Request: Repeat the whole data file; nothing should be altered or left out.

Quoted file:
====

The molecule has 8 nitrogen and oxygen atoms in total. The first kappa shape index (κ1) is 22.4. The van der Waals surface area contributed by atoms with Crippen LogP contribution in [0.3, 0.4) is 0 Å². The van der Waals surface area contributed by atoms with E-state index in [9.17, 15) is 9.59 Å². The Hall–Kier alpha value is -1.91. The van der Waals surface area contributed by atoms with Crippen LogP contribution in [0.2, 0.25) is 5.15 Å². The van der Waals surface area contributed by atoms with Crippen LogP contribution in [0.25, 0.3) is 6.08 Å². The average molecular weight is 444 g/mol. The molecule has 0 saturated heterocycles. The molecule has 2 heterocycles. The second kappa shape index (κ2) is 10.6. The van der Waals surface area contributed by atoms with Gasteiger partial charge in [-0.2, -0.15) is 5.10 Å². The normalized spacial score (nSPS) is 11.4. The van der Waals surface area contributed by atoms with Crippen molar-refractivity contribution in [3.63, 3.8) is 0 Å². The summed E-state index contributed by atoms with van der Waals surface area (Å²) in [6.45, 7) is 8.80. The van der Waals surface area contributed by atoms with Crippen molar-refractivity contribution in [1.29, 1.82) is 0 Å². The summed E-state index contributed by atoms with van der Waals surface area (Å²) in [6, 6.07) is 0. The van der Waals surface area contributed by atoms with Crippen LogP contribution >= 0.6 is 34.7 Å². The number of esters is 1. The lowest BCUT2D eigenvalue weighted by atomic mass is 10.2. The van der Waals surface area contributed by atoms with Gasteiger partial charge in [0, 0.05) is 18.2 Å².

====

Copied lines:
The molecule has 8 nitrogen and oxygen atoms in total. The first kappa shape index (κ1) is 22.4. The van der Waals surface area contributed by atoms with Crippen LogP contribution in [0.3, 0.4) is 0 Å². The van der Waals surface area contributed by atoms with E-state index in [9.17, 15) is 9.59 Å². The Hall–Kier alpha value is -1.91. The van der Waals surface area contributed by atoms with Crippen LogP contribution in [0.2, 0.25) is 5.15 Å². The van der Waals surface area contributed by atoms with Crippen LogP contribution in [0.25, 0.3) is 6.08 Å². The average molecular weight is 444 g/mol. The molecule has 0 saturated heterocycles. The molecule has 2 heterocycles. The second kappa shape index (κ2) is 10.6. The van der Waals surface area contributed by atoms with Gasteiger partial charge in [-0.2, -0.15) is 5.10 Å². The normalized spacial score (nSPS) is 11.4. The van der Waals surface area contributed by atoms with Crippen molar-refractivity contribution in [3.63, 3.8) is 0 Å². The summed E-state index contributed by atoms with van der Waals surface area (Å²) in [6.45, 7) is 8.80. The van der Waals surface area contributed by atoms with Crippen molar-refractivity contribution in [1.29, 1.82) is 0 Å². The summed E-state index contributed by atoms with van der Waals surface area (Å²) in [6, 6.07) is 0. The van der Waals surface area contributed by atoms with Crippen LogP contribution >= 0.6 is 34.7 Å². The number of esters is 1. The lowest BCUT2D eigenvalue weighted by atomic mass is 10.2. The van der Waals surface area contributed by atoms with Gasteiger partial charge in [0, 0.05) is 18.2 Å².